The Central Bureau of Investigation on Thursday filed a special leave petition before the Supreme Court against the July 25 order of the Bombay high court which granted interim relief to the NGO Lawyer’s Collective and its founders senior advocates Anand Grover and Indira Jaising.
A division bench headed by Justice Ranjit More, after hearing an application by Lawyer’s Collective seeking quashing of FIR, had directed CBI not to take any coercive steps against the NGO which works in the field of human rights and its founders until further orders.
Thereafter, the matter was listed on August 19, 2019 and the ad interim relief was continued. Court adjourned the matter and currently the website shows an auto generated date of June 2021 as the next date of hearing.
The high court had noted that there was no new material on the basis of which a FIR has been registered against Lawyers Collective in June this year following a complaint made by Anil Kumar Dhasmana, an under secretary in the Ministry of Home Affairs (MHA), alleging that the NGO diverted foreign contributions for activities not mentioned in the objects of association and that funds were used for personal expenses unrelated to these objects.
The FIR alleged that the NGO “was registered for carrying out social activities and had received foreign contribution amounting to Rs 32.39 crore between 2006-07 to 2014-15, but money was used for political purposes”.
On November 27, 2011, the NGO’s FCRA registration was cancelled and decision was taken to freeze all their bank accounts. While hearing an appeal by Lawyer’s Collective against the said decision, Justice M.S. Sonak in an interim order held that the Centre’s allegations of “mixing of foreign contribution with domestic funds” were “vague and bereft of reasoning.” Thereafter, the court ordered Lawyer Collective’s domestic accounts to be de-freezed.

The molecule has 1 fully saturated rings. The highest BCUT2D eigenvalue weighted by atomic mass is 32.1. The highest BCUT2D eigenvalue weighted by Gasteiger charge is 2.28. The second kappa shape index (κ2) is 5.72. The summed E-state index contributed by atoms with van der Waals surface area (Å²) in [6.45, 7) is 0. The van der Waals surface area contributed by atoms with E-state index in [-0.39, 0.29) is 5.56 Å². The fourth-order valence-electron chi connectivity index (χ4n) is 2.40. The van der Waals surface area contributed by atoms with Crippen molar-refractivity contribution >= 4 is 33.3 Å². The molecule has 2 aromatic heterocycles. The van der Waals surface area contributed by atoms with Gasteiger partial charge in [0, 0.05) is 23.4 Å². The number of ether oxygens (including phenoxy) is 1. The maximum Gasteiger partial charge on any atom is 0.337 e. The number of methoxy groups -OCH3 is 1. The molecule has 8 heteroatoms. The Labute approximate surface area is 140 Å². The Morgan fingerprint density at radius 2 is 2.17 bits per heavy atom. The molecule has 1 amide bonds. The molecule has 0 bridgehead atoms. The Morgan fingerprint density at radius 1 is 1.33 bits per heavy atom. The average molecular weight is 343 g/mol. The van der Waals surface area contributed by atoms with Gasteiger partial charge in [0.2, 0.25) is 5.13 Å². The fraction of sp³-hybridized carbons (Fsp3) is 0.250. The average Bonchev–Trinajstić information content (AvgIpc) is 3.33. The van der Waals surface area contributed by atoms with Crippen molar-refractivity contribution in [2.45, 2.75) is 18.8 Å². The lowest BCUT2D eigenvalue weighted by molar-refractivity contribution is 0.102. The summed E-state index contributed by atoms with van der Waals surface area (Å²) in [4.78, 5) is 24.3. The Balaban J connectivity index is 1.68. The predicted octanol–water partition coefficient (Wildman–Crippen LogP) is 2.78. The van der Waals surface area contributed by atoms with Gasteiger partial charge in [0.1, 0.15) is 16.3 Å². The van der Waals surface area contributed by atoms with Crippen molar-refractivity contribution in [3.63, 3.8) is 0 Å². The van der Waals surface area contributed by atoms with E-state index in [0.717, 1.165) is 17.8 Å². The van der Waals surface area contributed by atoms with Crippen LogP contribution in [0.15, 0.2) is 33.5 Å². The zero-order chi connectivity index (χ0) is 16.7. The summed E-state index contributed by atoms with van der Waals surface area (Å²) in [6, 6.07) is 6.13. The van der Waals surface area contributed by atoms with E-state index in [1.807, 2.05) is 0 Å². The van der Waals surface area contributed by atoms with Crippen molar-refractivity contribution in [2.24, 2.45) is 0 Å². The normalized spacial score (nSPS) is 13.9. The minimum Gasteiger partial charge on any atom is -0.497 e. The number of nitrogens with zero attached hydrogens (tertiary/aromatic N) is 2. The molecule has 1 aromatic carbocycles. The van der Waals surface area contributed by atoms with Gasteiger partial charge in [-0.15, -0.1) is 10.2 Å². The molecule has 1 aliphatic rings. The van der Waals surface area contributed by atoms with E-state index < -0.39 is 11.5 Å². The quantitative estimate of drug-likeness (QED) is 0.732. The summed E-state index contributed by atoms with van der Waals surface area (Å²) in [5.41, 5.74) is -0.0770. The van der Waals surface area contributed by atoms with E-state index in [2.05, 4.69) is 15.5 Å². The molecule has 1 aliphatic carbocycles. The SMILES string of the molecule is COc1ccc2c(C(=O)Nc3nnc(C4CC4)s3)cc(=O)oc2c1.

While hearing the matter in July, the high court noted that CBI had relied upon the same inspection report of 2016 on the basis of which NGO’s FCRA registration was cancelled. Since the appeal is still pending, the court said:
“Prima facie we are of the opinion that if any violation of FCRA is attributed to petitioner No.1, an action is already initiated and there is no new material which are brought on record by the present FIR which is solely and entirely based on the inspection of Report of 2016.
In the absence of any fresh material being available for registration of the FIR, we deem it expedient to direct the respondents to file a detailed reply placing on record the material justifying the invocation of the provisions of the FCRA 2010.”
Following the registration of FIR, the CBI had carried out raids in the offices and residences of Grover and Jaising. The CBI action was widely condemned by several advocates associations, including the Supreme Court Bar Association and Delhi HC Bar Association as an ‘assault on the independence of lawyers’.
Lawyers in Mumbai, Chennai and other parts of country have staged demonstrations expressing solidarity with Grover and Jaising.
Lawyers Collective said that the action for alleged violation of FCRA was taken by MHA in 2016 itself, and its officials had inspected and seized several documents from them. Therefore the sudden raid by CBI after three years is wholly uncalled for, especially so when no other NGO whose FCRA license got cancelled in 2016 is facing any criminal action, said the Collective in a statement. The raids are “improper and deplorable” also for the reason that the raided premises included lawyers offices having privileged communications with clients,”including those stigmatised because of HIV or other status”, the statement issued by the NGO said.
The FIR was registered after the Supreme Court issued notice in a PIL filed by an NGO named ‘Lawyers Voice’ demanding probe against Lawyers Collective. Soon after the CJI-led bench issued notice in the PIL, Jaising issued a statement suggesting that she was being targeted for demanding due enquiry process in the sexual harassment allegations against the CJI Ranjan Gogoi.